Diffarreatio

(51 words)

Author(s): Schiemann, Gottfried (Tübingen)
[German version] The actus contrarius of a   confarreatio , which dissolved a marriage joined in this form and followed the same ceremony. At the same time it effected the termination of the (former) husband's spousal powers (  manus ). Schiemann, Gottfried (Tübingen) Bibliography 1 W. Kunkel, s.v. matrimonium, RE 14, 2277 2 Treggiari, 24.

Auctoratus, Auctoramentum

(202 words)

Author(s): Schiemann, Gottfried (Tübingen)
[German version] An auctoratus is, according to Gai. Inst. 3,199, a dependent person, who is named together with the minor children and wives as well as the indentured servants ( iudicati). The position of the auctoratus probably rested on a willing subjection by oath ( auctoramentum), perhaps also on a duty of service on behalf of the   pater familias of the auctoratus to the employer. Since the end of the Republic, a free man could commit himself as auctoratus as a  gladiator, which did not protect him from the   infamia which was otherwise associated with the pos…

Concubinatus

(520 words)

Author(s): Schiemann, Gottfried (Tübingen)
[German version] In Roman law a permanent union between man and woman without affectio maritalis, i.e. without the intention of both parties of permanently entering a legal bond for forming a household, procreating and raising children. Since the marital laws of Augustus, the concubinatus increasingly became a form of living together if marriage was prohibited. Thus, senators and their descendants were prohibited under the l. Iulia de maritandis ordinibus from marrying a freedwoman, actress or daughter of an actor. Freeborn Romans could not enter into a marriage…

Decollatio

(197 words)

Author(s): Schiemann, Gottfried (Tübingen)
[German version] In Roman law the ‘simple’ death penalty by decapitation (whence also: capitis amputatio), as opposed to being burned alive (  crematio ) and crucifixion (  crux ). All three methods of execution appear in Paulus, Sent. 5,17,2 as summa supplicia (most severe punishments). Certainly from the time of Caligula capital punishment by damnatio ad bestias (animal combat in the arena) was also current practice. Decollatio was typically reserved for higher-status freemen (  honestiores ), while crematio and crux were carried out on ordinary freemen (  humiliores ) and slaves. D…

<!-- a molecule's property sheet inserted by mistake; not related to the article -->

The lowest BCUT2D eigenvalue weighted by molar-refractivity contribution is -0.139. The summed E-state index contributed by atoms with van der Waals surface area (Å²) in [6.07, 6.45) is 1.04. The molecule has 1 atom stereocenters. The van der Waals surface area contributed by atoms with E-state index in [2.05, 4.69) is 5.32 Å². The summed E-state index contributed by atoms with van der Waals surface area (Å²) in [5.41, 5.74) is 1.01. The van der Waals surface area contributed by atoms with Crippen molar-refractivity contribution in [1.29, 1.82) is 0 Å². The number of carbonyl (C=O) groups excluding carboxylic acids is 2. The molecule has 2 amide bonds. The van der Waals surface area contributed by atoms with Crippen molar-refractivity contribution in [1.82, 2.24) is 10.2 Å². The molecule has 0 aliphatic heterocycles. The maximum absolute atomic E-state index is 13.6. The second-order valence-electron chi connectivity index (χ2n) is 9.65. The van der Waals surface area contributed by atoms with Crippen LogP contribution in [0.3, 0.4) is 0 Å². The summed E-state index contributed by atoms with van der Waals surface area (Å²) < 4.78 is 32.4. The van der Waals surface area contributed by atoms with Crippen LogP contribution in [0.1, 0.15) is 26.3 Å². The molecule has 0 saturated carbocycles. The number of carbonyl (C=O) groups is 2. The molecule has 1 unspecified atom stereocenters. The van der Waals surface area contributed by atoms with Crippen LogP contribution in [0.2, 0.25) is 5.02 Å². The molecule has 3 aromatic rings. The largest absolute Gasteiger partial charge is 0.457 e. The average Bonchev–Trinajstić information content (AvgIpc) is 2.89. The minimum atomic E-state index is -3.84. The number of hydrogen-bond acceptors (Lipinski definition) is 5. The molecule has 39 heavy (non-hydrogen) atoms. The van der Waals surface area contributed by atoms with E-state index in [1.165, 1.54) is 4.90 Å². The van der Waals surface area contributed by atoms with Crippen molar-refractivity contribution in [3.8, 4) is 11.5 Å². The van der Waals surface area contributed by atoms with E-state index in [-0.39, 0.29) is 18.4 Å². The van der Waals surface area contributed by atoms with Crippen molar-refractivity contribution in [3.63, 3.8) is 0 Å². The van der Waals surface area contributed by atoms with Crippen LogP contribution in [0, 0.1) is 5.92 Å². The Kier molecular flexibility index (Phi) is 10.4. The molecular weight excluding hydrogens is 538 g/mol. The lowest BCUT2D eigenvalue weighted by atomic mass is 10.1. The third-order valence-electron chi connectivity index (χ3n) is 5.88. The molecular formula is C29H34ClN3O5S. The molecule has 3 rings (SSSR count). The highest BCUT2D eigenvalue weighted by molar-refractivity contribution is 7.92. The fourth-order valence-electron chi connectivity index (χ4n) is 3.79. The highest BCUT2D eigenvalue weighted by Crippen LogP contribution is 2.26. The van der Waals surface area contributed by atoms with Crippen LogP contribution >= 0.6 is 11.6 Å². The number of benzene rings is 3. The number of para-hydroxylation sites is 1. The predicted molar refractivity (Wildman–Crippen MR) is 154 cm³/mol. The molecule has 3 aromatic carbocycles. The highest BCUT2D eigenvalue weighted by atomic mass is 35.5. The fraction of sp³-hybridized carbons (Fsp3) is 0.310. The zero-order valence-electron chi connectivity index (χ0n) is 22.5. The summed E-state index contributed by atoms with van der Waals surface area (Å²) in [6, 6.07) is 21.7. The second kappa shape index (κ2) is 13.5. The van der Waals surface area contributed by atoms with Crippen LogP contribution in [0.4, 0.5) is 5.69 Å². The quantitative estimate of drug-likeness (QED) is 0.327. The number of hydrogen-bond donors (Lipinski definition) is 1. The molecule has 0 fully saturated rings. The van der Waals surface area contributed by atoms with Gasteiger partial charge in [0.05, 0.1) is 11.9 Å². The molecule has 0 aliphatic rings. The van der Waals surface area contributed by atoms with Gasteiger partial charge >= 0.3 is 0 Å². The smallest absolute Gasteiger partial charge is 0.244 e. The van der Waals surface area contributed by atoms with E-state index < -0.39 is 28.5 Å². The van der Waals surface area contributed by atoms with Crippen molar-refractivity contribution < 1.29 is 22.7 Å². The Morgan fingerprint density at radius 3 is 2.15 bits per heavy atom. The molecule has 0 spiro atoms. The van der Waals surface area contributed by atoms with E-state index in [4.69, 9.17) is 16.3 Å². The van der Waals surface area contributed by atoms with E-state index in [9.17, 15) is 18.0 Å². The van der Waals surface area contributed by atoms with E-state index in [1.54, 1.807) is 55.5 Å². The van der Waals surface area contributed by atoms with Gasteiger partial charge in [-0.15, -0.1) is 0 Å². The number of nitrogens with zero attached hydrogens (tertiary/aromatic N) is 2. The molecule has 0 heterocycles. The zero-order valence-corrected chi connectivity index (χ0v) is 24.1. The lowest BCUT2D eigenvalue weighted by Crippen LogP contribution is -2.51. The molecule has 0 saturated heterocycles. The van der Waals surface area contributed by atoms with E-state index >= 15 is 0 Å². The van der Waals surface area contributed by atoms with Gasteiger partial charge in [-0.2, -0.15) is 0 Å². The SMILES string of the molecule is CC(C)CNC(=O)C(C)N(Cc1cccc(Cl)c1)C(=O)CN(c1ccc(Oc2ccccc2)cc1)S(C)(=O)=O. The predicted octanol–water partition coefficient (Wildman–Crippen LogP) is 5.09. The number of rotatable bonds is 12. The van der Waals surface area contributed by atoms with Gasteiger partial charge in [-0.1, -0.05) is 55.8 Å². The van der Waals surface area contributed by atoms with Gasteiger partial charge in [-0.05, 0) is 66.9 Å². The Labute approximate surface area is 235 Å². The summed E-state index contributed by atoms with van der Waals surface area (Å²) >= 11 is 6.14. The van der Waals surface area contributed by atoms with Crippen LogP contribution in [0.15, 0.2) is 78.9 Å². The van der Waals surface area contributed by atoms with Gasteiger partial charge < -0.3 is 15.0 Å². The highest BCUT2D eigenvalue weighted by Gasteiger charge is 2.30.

Revocatio

(161 words)

Author(s): Schiemann, Gottfried (Tübingen)
[German version] ('Revocation') occurs in two special senses in Roman law: (1) as revocatio in servitutem (' revocatio into slavery'), the revocation of manumission, probably only current in Late Antiquity (cf. Cod. Iust. 6,7,2 pr.); (2) in civil actions. There, the convicted party, having already paid, could demand retrial ( restitutio ) only with the risk of being compelled to pay the claimant for the litigation a second time by revocatio in duplum (' revocatio for double the value') if the restitution failed. This applied for the formula procedure ( formula ) and…

Tergiversatio

(193 words)

Author(s): Schiemann, Gottfried (Tübingen)
[German version] (literally 'to turn your back'). In Roman law, the term refers to the turning away of the private accuser in a criminal trial ( accusatio , delatio nominis ) from the case he had brought against the defendant. Beginning with the SC Turpillianum (AD 61), the tergiversatio led to a case against the accuser himself. When the withdrawal was unjustified, the tergiversatio was punished with a fine (Dig. 47,15,3,3). Beyond that, the private accuser lost his right to hold an office as well as his civic honour ( infamia , Dig. 48,16,2). The defendant who had…

Nervus

(63 words)

Author(s): Schiemann, Gottfried (Tübingen)
[German version] An iron chain used to tether a debtor's feet  ( ferreum vinculum, quo pedes impediuntur, Fest. 162,1-2). According to the Twelve Tables (Lex XII tab. 3,3),  a creditor was apparently permitted to use the nervus to take the debtor into a kind of coercive detention, if the latter did not pay his debts despite having been sentenced.  Schiemann, Gottfried (Tübingen)

Indulgentia

(284 words)

Author(s): Schiemann, Gottfried (Tübingen)